The decision was made at their board meeting on Tuesday night.
“It’s important to rename the school so the school isn’t painted with the same brush that came from the reports of sexual abuse,” said Twylla West, Regina Catholic School Division spokesperson.
“Our prayers remain with the victims and all victims of sexual abuse.”
According to a report released by L’Arche International on Feb. 22, there was enough evidence to show that Vanier engaged in “manipulative sexual relationships” over a period from 1970 to 2005, usually with a “psychological hold” over six alleged victims.
Vanier, who died at the age of 90 last year, was the founder of L’Arche, an organization providing a community to those living with intellectual disabilities.
The report indicated that none of his alleged victims was disabled.
“It’s become apparent it is important to rename the school for the sake of the community,” West said.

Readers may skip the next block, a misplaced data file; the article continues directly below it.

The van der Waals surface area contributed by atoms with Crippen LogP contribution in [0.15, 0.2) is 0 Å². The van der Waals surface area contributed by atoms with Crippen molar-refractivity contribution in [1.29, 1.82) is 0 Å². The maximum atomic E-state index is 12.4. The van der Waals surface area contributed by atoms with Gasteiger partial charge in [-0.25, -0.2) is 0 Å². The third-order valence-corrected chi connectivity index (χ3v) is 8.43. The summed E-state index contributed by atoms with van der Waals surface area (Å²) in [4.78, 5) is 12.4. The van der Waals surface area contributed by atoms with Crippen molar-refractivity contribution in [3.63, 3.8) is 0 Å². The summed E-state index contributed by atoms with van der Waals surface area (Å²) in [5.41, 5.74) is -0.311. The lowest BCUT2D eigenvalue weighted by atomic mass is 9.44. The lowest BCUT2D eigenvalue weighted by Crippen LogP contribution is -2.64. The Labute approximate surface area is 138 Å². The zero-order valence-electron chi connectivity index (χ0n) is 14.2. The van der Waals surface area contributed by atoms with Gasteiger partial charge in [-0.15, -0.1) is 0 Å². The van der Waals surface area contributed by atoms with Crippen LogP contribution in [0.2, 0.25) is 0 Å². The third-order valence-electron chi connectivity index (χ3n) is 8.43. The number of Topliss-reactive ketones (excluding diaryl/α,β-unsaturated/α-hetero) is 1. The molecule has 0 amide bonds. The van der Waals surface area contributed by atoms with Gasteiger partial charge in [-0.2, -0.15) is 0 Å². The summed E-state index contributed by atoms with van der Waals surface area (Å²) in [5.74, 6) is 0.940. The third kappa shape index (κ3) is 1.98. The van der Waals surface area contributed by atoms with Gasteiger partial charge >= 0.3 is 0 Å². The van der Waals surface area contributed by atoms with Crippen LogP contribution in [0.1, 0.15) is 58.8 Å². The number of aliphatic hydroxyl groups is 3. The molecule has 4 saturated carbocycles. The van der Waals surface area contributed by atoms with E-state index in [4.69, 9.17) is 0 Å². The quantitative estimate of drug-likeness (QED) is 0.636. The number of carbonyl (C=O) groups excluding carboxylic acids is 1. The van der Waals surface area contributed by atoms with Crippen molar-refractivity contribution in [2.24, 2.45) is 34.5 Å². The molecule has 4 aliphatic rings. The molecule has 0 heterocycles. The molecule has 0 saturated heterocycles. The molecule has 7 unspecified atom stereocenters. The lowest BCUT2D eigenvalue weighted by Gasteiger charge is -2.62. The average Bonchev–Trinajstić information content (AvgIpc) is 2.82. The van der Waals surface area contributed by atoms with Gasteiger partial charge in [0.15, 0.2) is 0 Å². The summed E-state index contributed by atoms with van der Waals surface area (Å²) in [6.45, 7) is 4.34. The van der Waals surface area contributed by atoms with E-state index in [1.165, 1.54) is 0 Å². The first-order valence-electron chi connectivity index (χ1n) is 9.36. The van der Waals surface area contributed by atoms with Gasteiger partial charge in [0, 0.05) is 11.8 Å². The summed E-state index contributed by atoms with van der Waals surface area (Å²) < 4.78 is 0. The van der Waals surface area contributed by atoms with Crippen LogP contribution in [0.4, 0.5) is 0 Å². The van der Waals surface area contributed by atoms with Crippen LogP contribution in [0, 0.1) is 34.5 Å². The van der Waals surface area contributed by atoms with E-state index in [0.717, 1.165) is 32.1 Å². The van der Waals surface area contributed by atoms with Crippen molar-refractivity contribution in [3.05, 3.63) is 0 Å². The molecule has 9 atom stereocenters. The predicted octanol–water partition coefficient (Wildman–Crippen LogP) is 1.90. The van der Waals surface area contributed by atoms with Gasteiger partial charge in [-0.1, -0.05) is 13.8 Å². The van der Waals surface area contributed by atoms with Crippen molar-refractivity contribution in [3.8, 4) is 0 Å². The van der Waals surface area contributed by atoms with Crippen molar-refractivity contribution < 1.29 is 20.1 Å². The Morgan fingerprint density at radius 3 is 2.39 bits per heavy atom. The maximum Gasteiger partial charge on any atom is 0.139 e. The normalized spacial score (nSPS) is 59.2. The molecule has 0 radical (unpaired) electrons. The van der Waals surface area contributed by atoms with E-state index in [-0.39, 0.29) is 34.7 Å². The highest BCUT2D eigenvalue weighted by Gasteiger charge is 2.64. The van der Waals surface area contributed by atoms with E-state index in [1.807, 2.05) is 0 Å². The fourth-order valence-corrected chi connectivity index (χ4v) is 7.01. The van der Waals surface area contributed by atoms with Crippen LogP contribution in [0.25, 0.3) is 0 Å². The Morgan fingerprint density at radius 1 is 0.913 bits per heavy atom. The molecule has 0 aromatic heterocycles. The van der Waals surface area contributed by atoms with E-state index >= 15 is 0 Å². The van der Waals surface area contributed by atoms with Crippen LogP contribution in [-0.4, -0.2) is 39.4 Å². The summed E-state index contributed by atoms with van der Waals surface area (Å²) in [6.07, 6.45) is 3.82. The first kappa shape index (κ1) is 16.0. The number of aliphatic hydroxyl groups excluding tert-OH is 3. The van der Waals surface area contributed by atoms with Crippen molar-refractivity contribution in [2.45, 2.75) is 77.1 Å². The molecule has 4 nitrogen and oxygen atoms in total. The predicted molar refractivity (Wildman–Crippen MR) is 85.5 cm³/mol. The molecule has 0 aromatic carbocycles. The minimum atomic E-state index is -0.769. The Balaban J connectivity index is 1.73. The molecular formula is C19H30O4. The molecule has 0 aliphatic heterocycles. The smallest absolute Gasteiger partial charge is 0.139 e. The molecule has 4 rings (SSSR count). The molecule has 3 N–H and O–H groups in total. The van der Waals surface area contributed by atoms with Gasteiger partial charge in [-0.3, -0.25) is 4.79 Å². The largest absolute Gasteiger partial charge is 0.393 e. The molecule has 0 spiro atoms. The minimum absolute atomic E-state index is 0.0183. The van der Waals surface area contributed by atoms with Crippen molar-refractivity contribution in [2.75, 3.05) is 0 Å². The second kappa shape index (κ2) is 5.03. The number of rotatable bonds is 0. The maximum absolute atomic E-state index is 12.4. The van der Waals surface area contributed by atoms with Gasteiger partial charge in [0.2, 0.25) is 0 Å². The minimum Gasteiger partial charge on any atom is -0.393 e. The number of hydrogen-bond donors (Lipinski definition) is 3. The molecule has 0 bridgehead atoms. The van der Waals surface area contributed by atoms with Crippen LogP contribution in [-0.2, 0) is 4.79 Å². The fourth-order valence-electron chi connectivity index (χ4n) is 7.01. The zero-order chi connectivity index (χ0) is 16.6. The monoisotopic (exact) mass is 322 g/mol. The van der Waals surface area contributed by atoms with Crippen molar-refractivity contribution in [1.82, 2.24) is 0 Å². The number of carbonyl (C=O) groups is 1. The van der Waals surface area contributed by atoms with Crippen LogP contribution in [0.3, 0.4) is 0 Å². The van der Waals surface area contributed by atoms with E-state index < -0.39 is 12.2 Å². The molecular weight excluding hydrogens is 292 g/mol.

“It’s also very important to the board that the good work that Jean Vanier did is remembered and not forgotten.”
The school isn’t the only organization in the province grappling with Vanier’s fractured legacy.
The L’Arche community in Saskatoon is also struggling to reconcile the good with the bad.
“What do we do with Jean Vanier’s books? What do we do with pictures on the wall? Do we take them down?” said Wyndham Thiessen, L’Arche Saskatoon’s executive director.
“Jean Vanier, although he is a huge part of our story, he is not L’Arche. He is a huge part of the story of how we came to be, but L’Arche communities remain and are beautiful places where people have really important and meaningful relationships.
“All of that good will continue.”
West said she is unsure how long it will take to change the name of Jean Vanier School, but believes it is still several months away.
A list of stakeholders are invited to submit name proposals for the school. Stakeholders include Pastors of the Archdiocese, parents, students, staff and trustees.
”There is a long process of consultation. We have to reach out archbishop as to the suitability of all the names that are suggested,” West said.
The division’s administration suggest all elementary schools are named after a Catholic saint.
— With files from the Associated Press